Mr. Scott did that — and a lot more.

He brought Roman a gift. He led him by the hand to the back of the truck. Then he lifted Roman up, so he could help compact the trash. (Click below for the video.)

It was the best birthday Roman could imagine.

Thanks, Mr. Scott. You’re Roman’s — and ours — Unsung Hero of the week.

 

Roundup: Capuli Restaurant, Suzuki Music, Starbucks, More

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Despite the pandemic headwinds, new restaurants continue to open in Westport.

Don Memo, Walrus Alley, Manna Toast, Hudson Malone, Outpost Pizza and Basso have all opened their doors, despite restrictions on dining.

Yesterday, Capuli joined them.

Like its predecessors in the Post Road East space opposite Bank of America — Westport Pizzeria, and before that Joe’s Pizza and S&M Pizza — it will serve pies.

But the cuisine is called California-Mediterranean fusion, featuring “a variety of fresh ingredients, low in saturated fats, whole grains, seasonal vegetables, lean meats and seafood.”

They plan on primarily takeout meals at the start. Call 203-557-9340, or email capuli.westport@gmail.com for more information.

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The pandemic has also affected Suzuki Music Schools. But their classical music education and performance schedule has simply moved from Colonial Green to cyberspace.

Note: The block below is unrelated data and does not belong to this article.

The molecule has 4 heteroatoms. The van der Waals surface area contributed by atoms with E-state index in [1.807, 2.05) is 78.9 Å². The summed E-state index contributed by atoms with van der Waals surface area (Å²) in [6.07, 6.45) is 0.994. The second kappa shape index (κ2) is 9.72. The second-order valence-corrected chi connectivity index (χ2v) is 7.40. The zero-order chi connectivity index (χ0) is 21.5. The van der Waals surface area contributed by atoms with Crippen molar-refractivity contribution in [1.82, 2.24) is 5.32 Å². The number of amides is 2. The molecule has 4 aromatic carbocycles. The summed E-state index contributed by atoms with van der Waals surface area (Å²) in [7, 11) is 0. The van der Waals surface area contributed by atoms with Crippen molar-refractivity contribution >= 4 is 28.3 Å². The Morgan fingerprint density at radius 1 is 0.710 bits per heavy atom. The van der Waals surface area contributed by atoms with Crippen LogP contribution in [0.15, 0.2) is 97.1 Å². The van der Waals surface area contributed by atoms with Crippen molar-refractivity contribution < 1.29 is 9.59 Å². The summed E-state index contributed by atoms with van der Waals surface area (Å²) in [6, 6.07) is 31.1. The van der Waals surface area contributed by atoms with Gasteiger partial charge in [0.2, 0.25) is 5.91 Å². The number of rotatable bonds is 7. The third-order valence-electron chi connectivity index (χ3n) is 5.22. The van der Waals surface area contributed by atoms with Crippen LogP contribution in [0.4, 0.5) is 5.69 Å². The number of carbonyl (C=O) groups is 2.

The popular children’s Pillow Concert” series returns January 24, and continues through spring. Family-friendly concerts give children a chance to be up close and personal with performers beyond the front row (and they’re encouraged to bring pillows to create seats at the artists’ feet).

Online master classes and interactive workshops will be conducted by widely acclaimed artists like violinists Rachel Barton Pine and Regina Carter. They’re open to audit for non-students for the first time (for a small suggested donation to the school).

The 4th annual Connecticut Guitar Festival returns March 5-7. It goes global virtually this year, featuring international artists. Attendees can tune check out Suzuki Schools’ social media pages every week leading up to the festival for discussions famed guitarists about how they’ve performed during the pandemic.

For more information on Suzuki Music Schools, click here.

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To celebrate Martin Luther King Day, the Westport Public Art Collections announced a series of small rotating exhibitions. They’re part of a larger initiative to support nondiscrimination in the arts.